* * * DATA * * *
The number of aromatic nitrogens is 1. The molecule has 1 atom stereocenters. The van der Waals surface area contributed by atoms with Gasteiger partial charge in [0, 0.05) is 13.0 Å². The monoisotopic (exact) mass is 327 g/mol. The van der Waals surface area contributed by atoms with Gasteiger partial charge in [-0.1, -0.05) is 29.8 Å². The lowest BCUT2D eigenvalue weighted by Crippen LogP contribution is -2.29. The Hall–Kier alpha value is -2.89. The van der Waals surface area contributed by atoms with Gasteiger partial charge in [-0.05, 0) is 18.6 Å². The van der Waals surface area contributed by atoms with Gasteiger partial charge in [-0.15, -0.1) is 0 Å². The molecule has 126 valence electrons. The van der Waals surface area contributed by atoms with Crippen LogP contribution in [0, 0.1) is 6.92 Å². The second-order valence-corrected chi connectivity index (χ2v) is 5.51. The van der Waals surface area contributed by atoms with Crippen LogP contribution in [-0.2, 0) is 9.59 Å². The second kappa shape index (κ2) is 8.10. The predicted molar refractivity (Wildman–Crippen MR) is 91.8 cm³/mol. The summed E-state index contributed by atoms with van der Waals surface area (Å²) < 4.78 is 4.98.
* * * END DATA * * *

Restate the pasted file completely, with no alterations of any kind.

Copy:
The number of aromatic nitrogens is 1. The molecule has 1 atom stereocenters. The van der Waals surface area contributed by atoms with Gasteiger partial charge in [0, 0.05) is 13.0 Å². The monoisotopic (exact) mass is 327 g/mol. The van der Waals surface area contributed by atoms with Gasteiger partial charge in [-0.1, -0.05) is 29.8 Å². The lowest BCUT2D eigenvalue weighted by Crippen LogP contribution is -2.29. The Hall–Kier alpha value is -2.89. The van der Waals surface area contributed by atoms with Gasteiger partial charge in [-0.05, 0) is 18.6 Å². The van der Waals surface area contributed by atoms with Gasteiger partial charge in [-0.15, -0.1) is 0 Å². The molecule has 126 valence electrons. The van der Waals surface area contributed by atoms with Crippen LogP contribution in [0, 0.1) is 6.92 Å². The second-order valence-corrected chi connectivity index (χ2v) is 5.51. The van der Waals surface area contributed by atoms with Crippen LogP contribution in [-0.2, 0) is 9.59 Å². The second kappa shape index (κ2) is 8.10. The predicted molar refractivity (Wildman–Crippen MR) is 91.8 cm³/mol. The summed E-state index contributed by atoms with van der Waals surface area (Å²) < 4.78 is 4.98.